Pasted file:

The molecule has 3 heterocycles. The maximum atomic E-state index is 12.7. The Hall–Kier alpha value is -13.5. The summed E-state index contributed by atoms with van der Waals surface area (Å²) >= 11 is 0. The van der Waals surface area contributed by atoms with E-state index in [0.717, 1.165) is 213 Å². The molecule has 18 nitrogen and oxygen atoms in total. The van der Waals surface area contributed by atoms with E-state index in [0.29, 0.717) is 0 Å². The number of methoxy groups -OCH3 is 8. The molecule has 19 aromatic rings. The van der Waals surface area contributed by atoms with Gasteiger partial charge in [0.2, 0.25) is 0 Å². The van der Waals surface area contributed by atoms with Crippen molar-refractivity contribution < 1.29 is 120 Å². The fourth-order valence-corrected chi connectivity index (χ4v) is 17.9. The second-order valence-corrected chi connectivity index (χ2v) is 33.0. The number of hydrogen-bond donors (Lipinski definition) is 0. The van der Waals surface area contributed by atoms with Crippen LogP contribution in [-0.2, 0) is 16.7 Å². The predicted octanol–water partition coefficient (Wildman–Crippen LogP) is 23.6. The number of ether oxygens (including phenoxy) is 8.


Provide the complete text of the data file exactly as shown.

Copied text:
The molecule has 3 heterocycles. The maximum atomic E-state index is 12.7. The Hall–Kier alpha value is -13.5. The summed E-state index contributed by atoms with van der Waals surface area (Å²) >= 11 is 0. The van der Waals surface area contributed by atoms with E-state index in [0.717, 1.165) is 213 Å². The molecule has 18 nitrogen and oxygen atoms in total. The van der Waals surface area contributed by atoms with E-state index in [0.29, 0.717) is 0 Å². The number of methoxy groups -OCH3 is 8. The molecule has 19 aromatic rings. The van der Waals surface area contributed by atoms with Gasteiger partial charge in [0.2, 0.25) is 0 Å². The van der Waals surface area contributed by atoms with Crippen molar-refractivity contribution < 1.29 is 120 Å². The fourth-order valence-corrected chi connectivity index (χ4v) is 17.9. The second-order valence-corrected chi connectivity index (χ2v) is 33.0. The number of hydrogen-bond donors (Lipinski definition) is 0. The van der Waals surface area contributed by atoms with Crippen LogP contribution in [-0.2, 0) is 16.7 Å². The predicted octanol–water partition coefficient (Wildman–Crippen LogP) is 23.6. The number of ether oxygens (including phenoxy) is 8.